Howard played Steve Bolander in George Lucas' coming-of-age film American Graffiti in 1973. A role in an installment of series Love, American Style, titled "Love and the Television Set", led to his being cast as Richie Cunningham in the TV series Happy Days (for syndication, the segment was re-titled "Love and the Happy Days"). Beginning in 1974, he played the likeable "buttoned-down" boy, in contrast to Henry Winkler's "greaser" Arthur "Fonzie"/"The Fonz" Fonzarelli. On the Happy Days set, he developed an on- and off-screen chemistry with series leads Winkler and Tom Bosley. The three remained friends until Bosley's death in October 2010.
Howard left Happy Days just before the start of its eighth season in 1980 when he was offered a contract to direct television movies for NBC, an arrangement that required Howard to remain exclusive with the network for one year. Howard returned to the show for a guest appearance during its eleventh and final season in November 1983, to allow a proper send-off for Ritchie Cunningham, whose absence had been explained by having him join the U.S Army and get shipped off to Greenland. Howard also returned for the series finale in May of 1984, the latter marking one of his last acting roles.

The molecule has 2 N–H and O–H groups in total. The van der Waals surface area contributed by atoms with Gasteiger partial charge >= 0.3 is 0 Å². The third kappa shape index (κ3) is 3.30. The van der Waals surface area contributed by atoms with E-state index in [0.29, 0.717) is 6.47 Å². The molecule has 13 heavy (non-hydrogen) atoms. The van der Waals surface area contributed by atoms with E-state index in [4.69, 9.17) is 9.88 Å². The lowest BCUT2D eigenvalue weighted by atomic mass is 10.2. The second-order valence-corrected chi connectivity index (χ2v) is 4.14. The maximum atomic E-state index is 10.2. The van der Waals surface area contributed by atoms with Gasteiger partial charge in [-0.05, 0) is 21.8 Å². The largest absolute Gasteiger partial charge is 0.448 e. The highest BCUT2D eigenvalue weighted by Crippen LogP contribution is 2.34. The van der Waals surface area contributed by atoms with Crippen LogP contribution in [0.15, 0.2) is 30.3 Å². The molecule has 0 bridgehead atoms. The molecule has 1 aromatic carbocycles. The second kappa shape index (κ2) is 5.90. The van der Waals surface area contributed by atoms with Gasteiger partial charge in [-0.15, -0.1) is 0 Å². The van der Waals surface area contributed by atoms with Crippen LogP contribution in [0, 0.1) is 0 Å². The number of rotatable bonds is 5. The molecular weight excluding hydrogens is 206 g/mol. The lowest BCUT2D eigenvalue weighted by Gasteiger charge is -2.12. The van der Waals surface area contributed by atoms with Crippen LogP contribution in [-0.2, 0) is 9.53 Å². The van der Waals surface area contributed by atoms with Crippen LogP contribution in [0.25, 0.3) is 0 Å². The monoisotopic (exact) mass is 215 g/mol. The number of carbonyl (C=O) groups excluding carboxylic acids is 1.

In 1976, Howard played Gillom Rogers in the movie The Shootist, with John Wayne's final screen performance. Howard's last significant on-screen role was a reprise of his famous role as Opie Taylor in the 1986 TV movie Return to Mayberry, an Andy Griffith Show reunion reuniting him with Griffith, Don Knotts, and most of the cast. He also appeared in two Happy Days TV reunions: 1992's The Happy Days Reunion Special, a retrospective hosted by Winkler that aired on ABC; and 2005's The Happy Days 30th Anniversary Reunion, co-produced by Winkler, where he was again reunited with most of the surviving cast.
Before leaving Happy Days in 1980, Howard made his directing debut with the 1977 low-budget comedy/action film Grand Theft Auto, based on a script he co-wrote with his father, Rance. This came after cutting a deal with Roger Corman, wherein Corman let Howard direct a film in exchange for Howard starring in Eat My Dust!, with Christopher Norris. Howard went on to direct several TV movies for NBC between 1978 and 1982, including the 1982 TV movie, Skyward, starring Bette Davis. His big directorial break came in 1982, with Night Shift, featuring Michael Keaton, Shelley Long, and Henry Winkler.